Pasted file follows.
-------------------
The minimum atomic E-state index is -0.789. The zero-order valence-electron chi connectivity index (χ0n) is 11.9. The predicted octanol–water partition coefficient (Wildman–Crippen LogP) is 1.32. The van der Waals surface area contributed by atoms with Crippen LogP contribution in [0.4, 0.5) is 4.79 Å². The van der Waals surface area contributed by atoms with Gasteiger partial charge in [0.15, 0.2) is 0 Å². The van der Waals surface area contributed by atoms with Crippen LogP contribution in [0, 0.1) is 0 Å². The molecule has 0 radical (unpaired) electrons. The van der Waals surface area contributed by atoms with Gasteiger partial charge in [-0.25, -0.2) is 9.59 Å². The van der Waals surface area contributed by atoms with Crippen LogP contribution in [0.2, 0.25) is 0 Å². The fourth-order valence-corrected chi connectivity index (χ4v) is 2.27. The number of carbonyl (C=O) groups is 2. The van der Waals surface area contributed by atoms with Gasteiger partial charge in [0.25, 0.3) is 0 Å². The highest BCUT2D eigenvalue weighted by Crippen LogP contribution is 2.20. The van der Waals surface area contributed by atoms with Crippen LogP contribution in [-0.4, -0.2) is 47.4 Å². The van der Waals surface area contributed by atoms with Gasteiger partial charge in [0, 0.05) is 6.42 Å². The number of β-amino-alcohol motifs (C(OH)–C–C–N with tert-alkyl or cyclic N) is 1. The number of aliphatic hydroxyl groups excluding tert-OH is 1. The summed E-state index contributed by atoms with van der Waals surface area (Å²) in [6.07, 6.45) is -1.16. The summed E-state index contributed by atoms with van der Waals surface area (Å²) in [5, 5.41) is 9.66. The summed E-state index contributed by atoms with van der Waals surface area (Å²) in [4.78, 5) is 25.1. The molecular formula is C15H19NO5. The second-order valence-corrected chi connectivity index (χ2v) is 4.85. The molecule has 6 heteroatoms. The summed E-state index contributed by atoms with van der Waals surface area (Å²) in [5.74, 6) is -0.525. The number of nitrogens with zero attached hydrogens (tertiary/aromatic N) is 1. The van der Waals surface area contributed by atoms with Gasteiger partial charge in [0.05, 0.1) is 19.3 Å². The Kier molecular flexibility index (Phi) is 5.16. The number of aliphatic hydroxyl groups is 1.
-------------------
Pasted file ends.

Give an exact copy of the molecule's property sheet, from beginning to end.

The minimum atomic E-state index is -0.789. The zero-order valence-electron chi connectivity index (χ0n) is 11.9. The predicted octanol–water partition coefficient (Wildman–Crippen LogP) is 1.32. The van der Waals surface area contributed by atoms with Crippen LogP contribution in [0.4, 0.5) is 4.79 Å². The van der Waals surface area contributed by atoms with Gasteiger partial charge in [0.15, 0.2) is 0 Å². The van der Waals surface area contributed by atoms with Crippen LogP contribution in [0, 0.1) is 0 Å². The molecule has 0 radical (unpaired) electrons. The van der Waals surface area contributed by atoms with Gasteiger partial charge in [-0.25, -0.2) is 9.59 Å². The van der Waals surface area contributed by atoms with Crippen LogP contribution in [0.2, 0.25) is 0 Å². The fourth-order valence-corrected chi connectivity index (χ4v) is 2.27. The number of carbonyl (C=O) groups is 2. The van der Waals surface area contributed by atoms with Gasteiger partial charge in [0.25, 0.3) is 0 Å². The highest BCUT2D eigenvalue weighted by Crippen LogP contribution is 2.20. The van der Waals surface area contributed by atoms with Crippen LogP contribution in [-0.4, -0.2) is 47.4 Å². The van der Waals surface area contributed by atoms with Gasteiger partial charge in [0, 0.05) is 6.42 Å². The number of β-amino-alcohol motifs (C(OH)–C–C–N with tert-alkyl or cyclic N) is 1. The number of aliphatic hydroxyl groups excluding tert-OH is 1. The summed E-state index contributed by atoms with van der Waals surface area (Å²) in [6.07, 6.45) is -1.16. The summed E-state index contributed by atoms with van der Waals surface area (Å²) in [5, 5.41) is 9.66. The summed E-state index contributed by atoms with van der Waals surface area (Å²) in [4.78, 5) is 25.1. The molecular formula is C15H19NO5. The second-order valence-corrected chi connectivity index (χ2v) is 4.85. The molecule has 6 heteroatoms. The summed E-state index contributed by atoms with van der Waals surface area (Å²) in [5.74, 6) is -0.525. The number of nitrogens with zero attached hydrogens (tertiary/aromatic N) is 1. The van der Waals surface area contributed by atoms with Gasteiger partial charge in [0.05, 0.1) is 19.3 Å². The Kier molecular flexibility index (Phi) is 5.16. The number of aliphatic hydroxyl groups is 1.